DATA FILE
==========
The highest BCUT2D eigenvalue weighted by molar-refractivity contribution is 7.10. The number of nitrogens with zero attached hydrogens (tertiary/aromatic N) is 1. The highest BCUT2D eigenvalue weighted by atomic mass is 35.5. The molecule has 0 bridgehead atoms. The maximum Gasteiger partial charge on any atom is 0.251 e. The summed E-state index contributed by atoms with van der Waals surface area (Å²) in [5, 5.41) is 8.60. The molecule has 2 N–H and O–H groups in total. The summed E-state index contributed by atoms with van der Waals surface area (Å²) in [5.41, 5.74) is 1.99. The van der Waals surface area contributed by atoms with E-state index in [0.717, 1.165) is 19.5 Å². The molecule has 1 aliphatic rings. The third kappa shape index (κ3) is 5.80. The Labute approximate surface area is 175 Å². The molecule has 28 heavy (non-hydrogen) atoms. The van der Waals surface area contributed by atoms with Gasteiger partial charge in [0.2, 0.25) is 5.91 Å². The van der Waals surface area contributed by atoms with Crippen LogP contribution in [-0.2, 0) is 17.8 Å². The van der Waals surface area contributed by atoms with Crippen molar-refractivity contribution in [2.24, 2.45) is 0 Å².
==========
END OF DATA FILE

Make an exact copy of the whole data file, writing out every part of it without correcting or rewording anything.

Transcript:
The highest BCUT2D eigenvalue weighted by molar-refractivity contribution is 7.10. The number of nitrogens with zero attached hydrogens (tertiary/aromatic N) is 1. The highest BCUT2D eigenvalue weighted by atomic mass is 35.5. The molecule has 0 bridgehead atoms. The maximum Gasteiger partial charge on any atom is 0.251 e. The summed E-state index contributed by atoms with van der Waals surface area (Å²) in [5, 5.41) is 8.60. The molecule has 2 N–H and O–H groups in total. The summed E-state index contributed by atoms with van der Waals surface area (Å²) in [5.41, 5.74) is 1.99. The van der Waals surface area contributed by atoms with E-state index in [0.717, 1.165) is 19.5 Å². The molecule has 1 aliphatic rings. The third kappa shape index (κ3) is 5.80. The Labute approximate surface area is 175 Å². The molecule has 28 heavy (non-hydrogen) atoms. The van der Waals surface area contributed by atoms with Gasteiger partial charge in [0.2, 0.25) is 5.91 Å². The van der Waals surface area contributed by atoms with Crippen LogP contribution in [-0.2, 0) is 17.8 Å². The van der Waals surface area contributed by atoms with Crippen molar-refractivity contribution in [2.24, 2.45) is 0 Å².